Total Point Bias
Standard Percent
Excellent 0 - 1
Good 2 - 3
Adequate 4 - 5
Inadequate 6 - 10
Grossly Inadequate 11 - 15
Incompetent 16 or more

To put this in context, a 5% systematic error in the men's free skating can be as much as 10 points in the skater's score for a single judge; which is a considerable number of points considering the typical point difference between places in the Grand Prix was 3-4 points.

Evaluation of the Judges

An example of the results of these calculations can be found in these details for the ladies event at Cup of China.  This example shows how consistently poor the judging was in some events, and includes the case of one judge who had an anomaly score of greater than 90% and systematically marked the skaters more than 18% higher than the rest of the panel.

Rather than list the details from all the calculations for each event segment we instead provide here a summary of the frequency with which the judges were found to meet the above standards.

[Due to the anonymity used in CoP, we are treating each set of marks in each event segment as a "judge".  To the extent all judges serve on roughly the same number of event segments the percentages apply to numbers of individual judges.]

Frequency of Anomaly Rankings (In Percent)

Skate America Skate Canada Cup of China Lalique NHK Cup of Russia Final
Excellent 0 0 0 0 1 0 0
Good 2 5 0 3 3 1 6
Adequate 26 23 20 36 36 25 36
Inadequate 55 64 60 50 49 67 49
Grossly Inadequate 14 6 16 10 8 4 9
Incompetent 2 1 3 0 2 2 0

In four of the six Grand Prix competitions only about 1/4 of the judges had anomaly scores that were adequate or better (anomaly rate less than 30%).  After six competitions, 42% of the judges in the Final had anomaly scores that were adequate or better.  Overall, though, only 32% of the judges in the Grand Prix had anomaly scores that ranked them as adequate or better.  This can be compared to our study of judges at U.S. Nationals where 90% of the judges were rated adequate or better, roughly three times better than the Grand Prix judges.

About 1.5% of the judges had anomaly scores that rated them as incompetent (anomaly rate greater than 65%), and 11% had anomaly scores that rated them as grossly inadequate or incompetent (anomaly rates greater than 50%).  Only 3% of the judges had good or excellent anomaly rates.  In general, 1/2 or more of the judges in each Grand Prix competition are rated inadequate for anomalies, and this was the most common rating in each competition.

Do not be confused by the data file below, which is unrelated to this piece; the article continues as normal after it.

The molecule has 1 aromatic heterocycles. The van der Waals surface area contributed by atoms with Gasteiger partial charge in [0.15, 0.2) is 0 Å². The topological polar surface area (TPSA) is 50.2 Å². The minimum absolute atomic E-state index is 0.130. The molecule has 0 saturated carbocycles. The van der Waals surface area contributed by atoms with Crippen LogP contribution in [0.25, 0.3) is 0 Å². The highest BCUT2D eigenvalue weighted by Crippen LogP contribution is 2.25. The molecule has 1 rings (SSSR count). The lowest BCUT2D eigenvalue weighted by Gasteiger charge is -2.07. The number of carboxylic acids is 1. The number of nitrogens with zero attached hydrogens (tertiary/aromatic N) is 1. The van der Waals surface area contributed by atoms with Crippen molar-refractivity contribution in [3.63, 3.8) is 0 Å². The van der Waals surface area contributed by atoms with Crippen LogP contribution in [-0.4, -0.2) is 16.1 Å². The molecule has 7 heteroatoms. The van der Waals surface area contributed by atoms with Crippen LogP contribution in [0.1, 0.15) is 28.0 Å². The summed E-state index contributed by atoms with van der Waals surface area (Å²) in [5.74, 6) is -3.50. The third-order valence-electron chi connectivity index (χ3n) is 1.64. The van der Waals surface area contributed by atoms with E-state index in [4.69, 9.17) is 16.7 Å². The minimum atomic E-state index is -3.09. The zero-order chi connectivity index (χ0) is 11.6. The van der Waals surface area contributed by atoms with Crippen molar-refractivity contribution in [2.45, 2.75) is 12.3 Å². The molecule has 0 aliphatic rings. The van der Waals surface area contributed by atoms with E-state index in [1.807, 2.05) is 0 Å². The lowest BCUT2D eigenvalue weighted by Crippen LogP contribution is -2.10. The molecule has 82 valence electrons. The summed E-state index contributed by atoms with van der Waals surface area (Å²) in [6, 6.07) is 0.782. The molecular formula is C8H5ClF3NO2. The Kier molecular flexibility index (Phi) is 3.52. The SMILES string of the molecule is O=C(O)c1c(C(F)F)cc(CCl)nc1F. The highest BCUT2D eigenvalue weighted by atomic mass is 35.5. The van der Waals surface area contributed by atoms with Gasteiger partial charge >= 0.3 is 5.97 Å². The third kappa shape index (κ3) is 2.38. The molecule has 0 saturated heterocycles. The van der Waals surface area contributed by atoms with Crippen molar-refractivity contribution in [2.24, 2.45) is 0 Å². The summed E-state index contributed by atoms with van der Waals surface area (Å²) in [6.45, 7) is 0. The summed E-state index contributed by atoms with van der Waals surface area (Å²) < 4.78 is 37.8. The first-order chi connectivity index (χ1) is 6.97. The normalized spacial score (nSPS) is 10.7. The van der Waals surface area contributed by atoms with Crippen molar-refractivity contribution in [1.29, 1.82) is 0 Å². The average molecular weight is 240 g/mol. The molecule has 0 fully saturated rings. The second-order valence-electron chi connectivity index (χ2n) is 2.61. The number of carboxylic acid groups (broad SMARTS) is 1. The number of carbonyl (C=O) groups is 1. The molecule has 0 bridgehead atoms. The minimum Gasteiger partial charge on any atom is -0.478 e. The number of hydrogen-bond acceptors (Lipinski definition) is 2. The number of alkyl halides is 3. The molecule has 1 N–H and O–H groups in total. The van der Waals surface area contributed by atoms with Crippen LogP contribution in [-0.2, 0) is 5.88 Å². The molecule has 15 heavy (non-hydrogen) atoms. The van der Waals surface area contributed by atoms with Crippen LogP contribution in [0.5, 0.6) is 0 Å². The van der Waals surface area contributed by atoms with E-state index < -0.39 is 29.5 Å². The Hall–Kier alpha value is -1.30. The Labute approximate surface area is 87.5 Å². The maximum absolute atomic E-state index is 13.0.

There was a slight improving trend in the frequency of anomalies over the course of the Grand Prix.  Nevertheless, by the end of the Grand Prix the majority of the judges still had inadequate anomaly rates or worse, and in the entire Grand Prix only one judge rated an excellent for anomalies.

Frequency of Bias Factor Rankings (In Percent)

Skate America Skate Canada Cup of China Lalique NHK Cup of Russia Final
Excellent 24 38 16 18 34 29 25
Good 45 34 35 39 39 44 45
Adequate 20 17 26 25 16 15 14
Inadequate 9 9 16 14 8 9 13
Grossly Inadequate 1 1 5 2 1 2 3
Incompetent 0 0 1 1 1 0 0

The judges in the Grand Prix did better in the area of marking on the same scale than they did in anomaly scores.  2.5% of the judges were grossly inadequate or incompetent in terms of bias factor.  14% scored inadequate or worse for bias factor.  The majority, however, were adequate or better, and about 1/4 were excellent in this area.

Bottom Line

The protocol of marks provided under CoP allows a detailed understanding of the scoring of each skater and an analysis of their strengths and weaknesses.  It also allows a detailed understanding of the strengths and weaknesses of the judges, and provides the opportunity to rate the judges in a quantitative way.

In order for competition results to be fair and meaningful, the judges must be able to mark the individual elements and program components according to the requirements of the rules in a consistent and accurate way.  Their marks must also result in accurate and consistent total point values and point values for the five skating skills.  In addition, all judges should be marking on the same point scale, without systematic differences from judge to judge.  In the absences of this, it is just dumb luck whether the judges agree or not.

For the 2003 Grand Prix competitions we have scored the judges in the areas of correct  marking of the individual elements and program components, correct evaluation of total points, correct evaluation of points for the five skating skills, and marks conforming to a uniform numerical scale.  The standard we have held the judges to is extremely lax, about 50,000 times worse than what the mathematics of the scoring system actually demands, and we only requires that the judges agree to plus or minus 7.5% (a range of about 1 on the 6.0 scale).

Even with this very low standard we find that 2/3 of the judges in the Grand Prix did not meet minimum expectations for competence.  Some judges (1.5%) had anomaly rates greater than 65% (some of these greater than 90%)  and systematic scoring bias factors greater than 15%.  It would be interesting to know who these judges are and why the ISU has decided they are qualified to judge ISU competition next season, but the anonymity of the scoring system precludes that.

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Copyright 2004 by George S. Rossano

15 August 2004